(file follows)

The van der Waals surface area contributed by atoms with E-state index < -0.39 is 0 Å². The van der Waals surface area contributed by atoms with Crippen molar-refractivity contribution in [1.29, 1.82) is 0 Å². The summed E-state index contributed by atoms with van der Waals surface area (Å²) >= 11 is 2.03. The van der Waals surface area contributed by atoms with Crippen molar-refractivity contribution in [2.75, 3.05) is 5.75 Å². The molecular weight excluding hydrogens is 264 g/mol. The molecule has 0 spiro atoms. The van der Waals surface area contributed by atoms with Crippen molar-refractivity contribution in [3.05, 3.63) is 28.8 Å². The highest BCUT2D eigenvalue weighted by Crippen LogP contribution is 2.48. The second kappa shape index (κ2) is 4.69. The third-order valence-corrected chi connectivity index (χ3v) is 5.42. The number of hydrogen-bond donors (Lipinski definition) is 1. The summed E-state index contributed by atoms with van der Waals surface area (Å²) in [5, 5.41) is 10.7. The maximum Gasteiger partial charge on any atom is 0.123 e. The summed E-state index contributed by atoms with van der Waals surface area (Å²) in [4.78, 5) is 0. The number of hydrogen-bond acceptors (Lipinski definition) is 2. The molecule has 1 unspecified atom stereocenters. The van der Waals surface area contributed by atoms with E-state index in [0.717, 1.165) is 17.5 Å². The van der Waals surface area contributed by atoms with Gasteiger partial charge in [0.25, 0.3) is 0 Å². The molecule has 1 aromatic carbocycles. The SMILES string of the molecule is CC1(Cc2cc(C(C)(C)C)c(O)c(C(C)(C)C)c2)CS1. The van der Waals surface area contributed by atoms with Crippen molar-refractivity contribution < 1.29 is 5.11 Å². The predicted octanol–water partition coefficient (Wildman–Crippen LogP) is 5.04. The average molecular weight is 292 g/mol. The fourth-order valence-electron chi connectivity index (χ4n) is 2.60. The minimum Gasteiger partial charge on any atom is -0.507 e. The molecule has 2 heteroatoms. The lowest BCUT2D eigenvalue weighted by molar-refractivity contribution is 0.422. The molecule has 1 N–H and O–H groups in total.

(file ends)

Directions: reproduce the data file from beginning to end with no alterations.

The van der Waals surface area contributed by atoms with E-state index < -0.39 is 0 Å². The van der Waals surface area contributed by atoms with Crippen molar-refractivity contribution in [1.29, 1.82) is 0 Å². The summed E-state index contributed by atoms with van der Waals surface area (Å²) >= 11 is 2.03. The van der Waals surface area contributed by atoms with Crippen molar-refractivity contribution in [2.75, 3.05) is 5.75 Å². The molecular weight excluding hydrogens is 264 g/mol. The molecule has 0 spiro atoms. The van der Waals surface area contributed by atoms with Crippen molar-refractivity contribution in [3.05, 3.63) is 28.8 Å². The highest BCUT2D eigenvalue weighted by Crippen LogP contribution is 2.48. The second kappa shape index (κ2) is 4.69. The third-order valence-corrected chi connectivity index (χ3v) is 5.42. The number of hydrogen-bond donors (Lipinski definition) is 1. The summed E-state index contributed by atoms with van der Waals surface area (Å²) in [5, 5.41) is 10.7. The maximum Gasteiger partial charge on any atom is 0.123 e. The summed E-state index contributed by atoms with van der Waals surface area (Å²) in [4.78, 5) is 0. The number of hydrogen-bond acceptors (Lipinski definition) is 2. The molecule has 1 unspecified atom stereocenters. The van der Waals surface area contributed by atoms with E-state index in [0.717, 1.165) is 17.5 Å². The van der Waals surface area contributed by atoms with Gasteiger partial charge in [0.25, 0.3) is 0 Å². The molecule has 1 aromatic carbocycles. The SMILES string of the molecule is CC1(Cc2cc(C(C)(C)C)c(O)c(C(C)(C)C)c2)CS1. The van der Waals surface area contributed by atoms with Crippen molar-refractivity contribution < 1.29 is 5.11 Å². The predicted octanol–water partition coefficient (Wildman–Crippen LogP) is 5.04. The average molecular weight is 292 g/mol. The fourth-order valence-electron chi connectivity index (χ4n) is 2.60. The minimum Gasteiger partial charge on any atom is -0.507 e. The molecule has 2 heteroatoms. The lowest BCUT2D eigenvalue weighted by molar-refractivity contribution is 0.422. The molecule has 1 N–H and O–H groups in total.